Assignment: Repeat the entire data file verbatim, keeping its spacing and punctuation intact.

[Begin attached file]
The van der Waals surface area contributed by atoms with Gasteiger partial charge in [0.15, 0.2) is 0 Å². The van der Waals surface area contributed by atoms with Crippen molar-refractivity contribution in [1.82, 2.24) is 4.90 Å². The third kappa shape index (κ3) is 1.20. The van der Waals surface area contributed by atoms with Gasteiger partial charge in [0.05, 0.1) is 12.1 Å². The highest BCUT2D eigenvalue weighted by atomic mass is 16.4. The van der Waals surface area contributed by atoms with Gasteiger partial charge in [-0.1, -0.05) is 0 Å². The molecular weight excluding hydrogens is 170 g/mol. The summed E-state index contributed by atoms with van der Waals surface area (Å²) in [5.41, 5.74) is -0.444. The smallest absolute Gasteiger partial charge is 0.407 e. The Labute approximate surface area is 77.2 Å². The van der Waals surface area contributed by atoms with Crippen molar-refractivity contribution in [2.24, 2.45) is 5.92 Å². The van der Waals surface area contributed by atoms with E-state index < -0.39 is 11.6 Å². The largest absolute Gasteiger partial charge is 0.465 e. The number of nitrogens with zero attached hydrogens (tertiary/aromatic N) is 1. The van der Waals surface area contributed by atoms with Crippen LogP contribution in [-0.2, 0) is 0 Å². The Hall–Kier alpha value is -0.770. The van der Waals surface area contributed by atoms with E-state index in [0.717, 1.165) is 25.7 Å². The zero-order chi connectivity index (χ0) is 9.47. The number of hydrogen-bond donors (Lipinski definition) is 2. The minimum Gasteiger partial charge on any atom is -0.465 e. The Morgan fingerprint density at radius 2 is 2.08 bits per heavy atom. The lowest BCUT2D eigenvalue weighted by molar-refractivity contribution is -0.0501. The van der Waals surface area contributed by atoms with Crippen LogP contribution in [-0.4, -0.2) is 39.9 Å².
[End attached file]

The van der Waals surface area contributed by atoms with Gasteiger partial charge in [0.15, 0.2) is 0 Å². The van der Waals surface area contributed by atoms with Crippen molar-refractivity contribution in [1.82, 2.24) is 4.90 Å². The third kappa shape index (κ3) is 1.20. The van der Waals surface area contributed by atoms with Gasteiger partial charge in [0.05, 0.1) is 12.1 Å². The highest BCUT2D eigenvalue weighted by atomic mass is 16.4. The van der Waals surface area contributed by atoms with Gasteiger partial charge in [-0.1, -0.05) is 0 Å². The molecular weight excluding hydrogens is 170 g/mol. The summed E-state index contributed by atoms with van der Waals surface area (Å²) in [5.41, 5.74) is -0.444. The smallest absolute Gasteiger partial charge is 0.407 e. The Labute approximate surface area is 77.2 Å². The van der Waals surface area contributed by atoms with Crippen molar-refractivity contribution in [2.24, 2.45) is 5.92 Å². The van der Waals surface area contributed by atoms with E-state index < -0.39 is 11.6 Å². The largest absolute Gasteiger partial charge is 0.465 e. The number of nitrogens with zero attached hydrogens (tertiary/aromatic N) is 1. The van der Waals surface area contributed by atoms with Crippen LogP contribution in [-0.2, 0) is 0 Å². The Hall–Kier alpha value is -0.770. The van der Waals surface area contributed by atoms with E-state index in [0.717, 1.165) is 25.7 Å². The zero-order chi connectivity index (χ0) is 9.47. The number of hydrogen-bond donors (Lipinski definition) is 2. The minimum Gasteiger partial charge on any atom is -0.465 e. The Morgan fingerprint density at radius 2 is 2.08 bits per heavy atom. The lowest BCUT2D eigenvalue weighted by molar-refractivity contribution is -0.0501. The van der Waals surface area contributed by atoms with Crippen LogP contribution in [-0.4, -0.2) is 39.9 Å².